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The new collapsable left pane: Happier laptop users and a streamlined experience

Andrew Watterson and Alex Davies

Over the last few weeks, we’ve rolled out a new design for the left pane that makes always having just the right data on screen much more seamless. People using smaller screens can now focus and navigate much more easily, and now everyone has more ability to collapse the parts of the Asana interface they don’t need.
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Developing our design principles

Stephanie Hornung

A few years ago, we began creating Asana with the goal of improving the way teams work together, but exactly how this would manifest in the product design was unclear. This is how it should be — starting out and building a new product means a lot of iteration, trying new ideas, and moving quickly.

Why Now?
Since our product has grown in functionality and our vision has matured, we now feel it is appropriate to be more intentional in our design decisions. When you move fast and don’t consider every step, it can be easy to lose sight of your larger vision. And, as a company focused on teamwork and efficiency, it’s probably no surprise that we want to be as productive as possible in our design decisions. So, it’s now the right time for us to develop and implement a set of design principles.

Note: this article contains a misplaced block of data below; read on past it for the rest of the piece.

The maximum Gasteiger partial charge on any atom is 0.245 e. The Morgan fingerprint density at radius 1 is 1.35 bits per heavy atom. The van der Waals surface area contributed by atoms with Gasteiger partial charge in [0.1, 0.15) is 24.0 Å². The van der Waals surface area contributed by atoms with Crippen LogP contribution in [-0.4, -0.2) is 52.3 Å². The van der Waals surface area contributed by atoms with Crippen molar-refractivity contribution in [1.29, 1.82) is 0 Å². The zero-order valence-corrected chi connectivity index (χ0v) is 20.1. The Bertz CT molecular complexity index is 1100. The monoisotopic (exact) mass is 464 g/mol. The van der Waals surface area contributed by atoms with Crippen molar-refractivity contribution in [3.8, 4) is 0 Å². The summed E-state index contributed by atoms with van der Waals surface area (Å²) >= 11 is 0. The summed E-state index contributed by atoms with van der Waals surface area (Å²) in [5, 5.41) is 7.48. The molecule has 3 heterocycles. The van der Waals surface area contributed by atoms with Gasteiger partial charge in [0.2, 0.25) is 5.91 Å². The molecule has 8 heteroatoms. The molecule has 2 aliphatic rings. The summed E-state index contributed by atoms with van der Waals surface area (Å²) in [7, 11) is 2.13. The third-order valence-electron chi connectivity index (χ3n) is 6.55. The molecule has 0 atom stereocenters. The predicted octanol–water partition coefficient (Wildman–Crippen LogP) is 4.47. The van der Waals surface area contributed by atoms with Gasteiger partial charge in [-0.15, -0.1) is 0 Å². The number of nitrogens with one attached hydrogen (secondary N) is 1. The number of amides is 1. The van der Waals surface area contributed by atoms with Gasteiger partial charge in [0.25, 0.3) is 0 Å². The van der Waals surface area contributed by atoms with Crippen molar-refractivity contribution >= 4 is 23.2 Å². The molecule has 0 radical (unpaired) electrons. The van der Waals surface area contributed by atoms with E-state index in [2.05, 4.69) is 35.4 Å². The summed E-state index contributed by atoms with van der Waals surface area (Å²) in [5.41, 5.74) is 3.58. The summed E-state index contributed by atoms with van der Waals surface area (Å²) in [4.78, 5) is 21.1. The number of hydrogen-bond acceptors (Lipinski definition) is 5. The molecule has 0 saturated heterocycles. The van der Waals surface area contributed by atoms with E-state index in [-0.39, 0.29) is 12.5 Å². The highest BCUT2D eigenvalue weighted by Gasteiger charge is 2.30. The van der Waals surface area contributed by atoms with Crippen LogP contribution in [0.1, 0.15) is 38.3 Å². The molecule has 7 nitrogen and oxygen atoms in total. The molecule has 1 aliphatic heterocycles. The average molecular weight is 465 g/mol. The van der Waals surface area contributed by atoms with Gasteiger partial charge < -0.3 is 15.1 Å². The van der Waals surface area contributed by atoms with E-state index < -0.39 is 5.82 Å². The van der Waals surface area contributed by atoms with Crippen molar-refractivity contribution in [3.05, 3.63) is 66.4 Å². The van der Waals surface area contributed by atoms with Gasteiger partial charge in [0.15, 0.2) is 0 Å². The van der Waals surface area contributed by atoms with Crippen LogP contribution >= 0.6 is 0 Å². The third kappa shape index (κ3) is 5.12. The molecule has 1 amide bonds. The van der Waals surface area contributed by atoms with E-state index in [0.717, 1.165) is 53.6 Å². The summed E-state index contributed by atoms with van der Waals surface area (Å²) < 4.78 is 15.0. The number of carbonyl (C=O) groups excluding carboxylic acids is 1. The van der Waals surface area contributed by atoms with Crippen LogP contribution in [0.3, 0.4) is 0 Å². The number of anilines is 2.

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joining whiteboards

Bridging design worlds: My experience as a Designer-in-Residence at Asana

Vanessa Koch

As the world reimagines traditional education models, Designer Fund pioneers a new approach toward design education. Bridge connects experienced designers with top startups in the San Francisco Bay Area. I’ve had the opportunity to learn from an incredible community at Designer Fund while designing in residence at Asana.
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Our new blog design

Jim Renaud

As you might have noticed, earlier this month we launched a new blog design. This is something we’ve been looking forward to for a long time. Our blog is where we most directly express our personalities and values, so we wanted its design to be something we get excited about. Our other goals for the redesign were to make the blog more flexible, more readable, and better for commenting.

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The task pane, redesigned

Greg Slovacek, Rachel Miller, Cliff Chang, and Jennifer Nan

Asana’s task pane is where you go to manage the details of your tasks, and it is where most of the action in Asana happens. Today, we are happy to announce that we’ve given the task pane’s design a major upgrade.

The new design makes the task pane simpler, more elegant, and more delightful to use, without adding or removing any features. We’ll be rolling out the new design slowly, so you will see it in your Asana account sometime over the next few weeks.